Silica, quartz, glass, or oxide, depending on who you ask.
Silicon dioxide (SiO2) crystalizes into either quartz (the most abundant mineral on Earth) or cristobalite, depending on if it's crystal is trigonal or tetragonal, respectively. If impurities (most often sodium carbonate and sometimes lead) are introduced to SiO2 while it is in liquid form and then the mixture is frozen quickly, the crystal structure is disrupted and an amorphous solid is created: that which laymen and experts alike call glass.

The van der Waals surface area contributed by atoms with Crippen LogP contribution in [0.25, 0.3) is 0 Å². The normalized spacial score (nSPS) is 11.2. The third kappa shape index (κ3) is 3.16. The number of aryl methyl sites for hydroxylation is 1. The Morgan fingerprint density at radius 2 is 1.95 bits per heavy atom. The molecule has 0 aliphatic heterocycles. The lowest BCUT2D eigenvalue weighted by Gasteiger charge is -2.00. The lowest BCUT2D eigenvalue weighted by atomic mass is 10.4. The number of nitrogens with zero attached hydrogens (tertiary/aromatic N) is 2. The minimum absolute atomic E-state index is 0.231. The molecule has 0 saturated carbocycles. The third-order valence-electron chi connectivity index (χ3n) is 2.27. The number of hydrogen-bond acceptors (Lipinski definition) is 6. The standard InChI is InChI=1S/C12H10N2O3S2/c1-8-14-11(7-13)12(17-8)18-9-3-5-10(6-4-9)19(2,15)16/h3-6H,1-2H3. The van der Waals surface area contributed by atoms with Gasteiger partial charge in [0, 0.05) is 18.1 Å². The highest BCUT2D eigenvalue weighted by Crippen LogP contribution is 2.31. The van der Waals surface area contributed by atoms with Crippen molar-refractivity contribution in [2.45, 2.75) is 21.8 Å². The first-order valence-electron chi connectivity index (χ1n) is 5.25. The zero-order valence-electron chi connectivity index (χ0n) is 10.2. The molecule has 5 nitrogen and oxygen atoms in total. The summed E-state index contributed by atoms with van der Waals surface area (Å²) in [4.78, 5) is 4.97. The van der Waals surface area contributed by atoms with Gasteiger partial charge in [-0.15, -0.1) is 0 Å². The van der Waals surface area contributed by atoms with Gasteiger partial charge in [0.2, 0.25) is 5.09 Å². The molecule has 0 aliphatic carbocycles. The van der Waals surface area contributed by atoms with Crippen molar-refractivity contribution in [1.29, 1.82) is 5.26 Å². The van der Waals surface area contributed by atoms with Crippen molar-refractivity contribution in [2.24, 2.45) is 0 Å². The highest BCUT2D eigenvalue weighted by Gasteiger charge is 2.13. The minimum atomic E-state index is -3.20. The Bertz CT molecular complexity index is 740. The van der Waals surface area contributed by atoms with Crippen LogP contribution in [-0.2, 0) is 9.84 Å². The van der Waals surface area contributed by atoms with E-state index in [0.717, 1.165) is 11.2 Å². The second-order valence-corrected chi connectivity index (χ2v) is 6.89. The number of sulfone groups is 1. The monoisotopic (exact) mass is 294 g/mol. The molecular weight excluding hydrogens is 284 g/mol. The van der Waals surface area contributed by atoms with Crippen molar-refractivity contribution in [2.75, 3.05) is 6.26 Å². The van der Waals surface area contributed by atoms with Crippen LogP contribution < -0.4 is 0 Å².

SiO2 in almost any form is important because it is usually transparent (or close to being transparent) for the visible spectrum, it is an electrical and thermal insulator, and because it is strong and hard while still having a melting point at a range such that it is easy to manipulate into a usable size and shape.
Silicon dioxide is used extensively in the electronics industry because of the above benefits. It is placed between conductive elements of integrated circuits to keep the wires separate. Chip designers call these layers "oxide" even though "glass" would be a more appropriate term.